“If you have read First Comes Love—Winik’s memoir about her marriage to a gay man and his death from AIDS—you may imagine what you are in for: equal parts laceration and exhilaration, 100% brilliance. To say there has never been a book like this doesn’t begin to get at my admiration for what Winik does here—I’m dazzled by the highwire act of her writing, her willingness to go deep and then go deeper, and her immense wisdom about life . . . If you have the guts to read this book—easily the most powerful document I’ve read in years—you will almost surely make your own list of the lost. You can’t not. The Glen Rock Book of the Dead is that haunting, that beautiful, that necessary.” —Jesse Kornbluth, HeadButler.com

“Much of literature is elegiac in nature. Much of Winik’s propulsive, come-clean writing has been about coping with loss. So it makes sense that her newest essay collection comprises tributes to her dead. Glen Rock is the quiet place she lives; Spoon River Anthology was her template. Bold and funny, Winik is the queen of pithiness and punch, and the micro-lives she has created here are far more difficult to forge than their brevity and blithe tone might suggest. Each family member, friend, lover, or neighbor is identified by occupation, temperament, obsession, or curse, such as The Art Star, The Junkie, The Mah Jongg Player, The Bad Influence. And each portrait is a window onto some aspect of Winik’s life, one that has been pitted and torn by deaths accidental, suicidal, and simply tragic, including many due to AIDS. It is a fine and noble act to remember the dead as Winik has with candor, bemusement, and sorrow, and her gracefully crafted miniatures will inspire others to summon memories of their own lost ones.” —Donna Seaman, Booklist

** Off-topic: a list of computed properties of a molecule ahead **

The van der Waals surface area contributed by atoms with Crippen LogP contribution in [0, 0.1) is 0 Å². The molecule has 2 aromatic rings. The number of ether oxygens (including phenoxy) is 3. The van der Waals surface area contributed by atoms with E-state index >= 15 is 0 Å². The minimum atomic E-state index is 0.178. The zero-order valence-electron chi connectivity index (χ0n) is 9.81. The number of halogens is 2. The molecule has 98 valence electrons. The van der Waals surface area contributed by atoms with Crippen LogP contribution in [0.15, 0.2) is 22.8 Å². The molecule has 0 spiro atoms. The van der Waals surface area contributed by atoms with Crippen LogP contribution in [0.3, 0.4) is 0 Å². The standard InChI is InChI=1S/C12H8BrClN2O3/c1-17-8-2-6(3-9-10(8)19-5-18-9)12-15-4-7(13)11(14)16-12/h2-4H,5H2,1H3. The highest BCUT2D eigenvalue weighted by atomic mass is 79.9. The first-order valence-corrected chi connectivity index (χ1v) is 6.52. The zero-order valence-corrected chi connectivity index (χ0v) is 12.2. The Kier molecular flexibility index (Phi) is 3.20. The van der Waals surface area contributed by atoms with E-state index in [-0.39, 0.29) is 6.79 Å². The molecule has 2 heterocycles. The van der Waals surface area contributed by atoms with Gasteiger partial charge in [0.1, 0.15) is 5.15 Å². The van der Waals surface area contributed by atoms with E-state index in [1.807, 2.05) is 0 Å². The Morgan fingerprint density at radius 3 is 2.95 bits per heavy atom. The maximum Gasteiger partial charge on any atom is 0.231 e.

“Alongside the numerous deaths from AIDS and the poignant lament that there are no gay couples of Winik’s generation, there is a house ravaged by Katrina, a soldier lost in Iraq, the World Trade Center, Winik imbuing each departed with a dignity and grace everyone deserves in death but might not have had in life . . . Death comes, they say, like a thief in the night. It comes for all of us; if we’re lucky, there is a Marion Winik in our lives to document who we were and what we meant as we cool our heels in the VIP lounge of the afterlife. We all deserve it, and, as evidenced by this book, no one knows that more keenly than Marion Winik.” —Melanie Haupt, Austin Chronicle